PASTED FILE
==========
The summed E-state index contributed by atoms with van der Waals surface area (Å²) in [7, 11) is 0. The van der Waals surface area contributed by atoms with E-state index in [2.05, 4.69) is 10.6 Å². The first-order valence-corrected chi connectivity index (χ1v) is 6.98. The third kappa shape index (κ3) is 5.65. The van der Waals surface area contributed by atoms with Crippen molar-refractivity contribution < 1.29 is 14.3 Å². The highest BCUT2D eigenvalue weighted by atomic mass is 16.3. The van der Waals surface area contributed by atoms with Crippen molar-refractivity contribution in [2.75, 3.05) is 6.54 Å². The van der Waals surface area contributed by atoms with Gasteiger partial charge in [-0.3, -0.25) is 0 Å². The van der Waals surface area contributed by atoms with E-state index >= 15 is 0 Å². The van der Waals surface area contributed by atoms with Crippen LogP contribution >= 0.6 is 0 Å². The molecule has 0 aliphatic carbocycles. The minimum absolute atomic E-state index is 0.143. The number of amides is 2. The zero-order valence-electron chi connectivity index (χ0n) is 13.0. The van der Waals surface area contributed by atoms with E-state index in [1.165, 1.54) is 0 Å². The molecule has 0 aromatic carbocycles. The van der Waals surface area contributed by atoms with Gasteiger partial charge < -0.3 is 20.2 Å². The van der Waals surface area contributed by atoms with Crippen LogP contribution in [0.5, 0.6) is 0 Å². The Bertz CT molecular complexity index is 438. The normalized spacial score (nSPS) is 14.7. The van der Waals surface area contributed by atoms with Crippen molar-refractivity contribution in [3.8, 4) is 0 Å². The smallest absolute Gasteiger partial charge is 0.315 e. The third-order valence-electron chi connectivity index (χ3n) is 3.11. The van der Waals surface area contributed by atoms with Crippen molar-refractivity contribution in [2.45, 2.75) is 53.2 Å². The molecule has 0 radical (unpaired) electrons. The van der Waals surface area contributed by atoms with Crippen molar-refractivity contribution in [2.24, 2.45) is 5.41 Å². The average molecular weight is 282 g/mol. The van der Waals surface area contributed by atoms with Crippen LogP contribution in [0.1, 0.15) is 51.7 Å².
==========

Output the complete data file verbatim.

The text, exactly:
The summed E-state index contributed by atoms with van der Waals surface area (Å²) in [7, 11) is 0. The van der Waals surface area contributed by atoms with E-state index in [2.05, 4.69) is 10.6 Å². The first-order valence-corrected chi connectivity index (χ1v) is 6.98. The third kappa shape index (κ3) is 5.65. The van der Waals surface area contributed by atoms with Crippen molar-refractivity contribution < 1.29 is 14.3 Å². The highest BCUT2D eigenvalue weighted by atomic mass is 16.3. The van der Waals surface area contributed by atoms with Crippen molar-refractivity contribution in [2.75, 3.05) is 6.54 Å². The van der Waals surface area contributed by atoms with Gasteiger partial charge in [-0.3, -0.25) is 0 Å². The van der Waals surface area contributed by atoms with E-state index >= 15 is 0 Å². The van der Waals surface area contributed by atoms with Crippen LogP contribution >= 0.6 is 0 Å². The molecule has 0 aliphatic carbocycles. The minimum absolute atomic E-state index is 0.143. The number of amides is 2. The zero-order valence-electron chi connectivity index (χ0n) is 13.0. The van der Waals surface area contributed by atoms with E-state index in [1.165, 1.54) is 0 Å². The molecule has 0 aromatic carbocycles. The van der Waals surface area contributed by atoms with Gasteiger partial charge < -0.3 is 20.2 Å². The van der Waals surface area contributed by atoms with Crippen LogP contribution in [0.5, 0.6) is 0 Å². The Bertz CT molecular complexity index is 438. The normalized spacial score (nSPS) is 14.7. The van der Waals surface area contributed by atoms with Crippen molar-refractivity contribution in [3.8, 4) is 0 Å². The smallest absolute Gasteiger partial charge is 0.315 e. The third-order valence-electron chi connectivity index (χ3n) is 3.11. The van der Waals surface area contributed by atoms with Crippen molar-refractivity contribution in [2.45, 2.75) is 53.2 Å². The molecule has 0 radical (unpaired) electrons. The van der Waals surface area contributed by atoms with Crippen molar-refractivity contribution in [2.24, 2.45) is 5.41 Å². The average molecular weight is 282 g/mol. The van der Waals surface area contributed by atoms with Crippen LogP contribution in [0.1, 0.15) is 51.7 Å².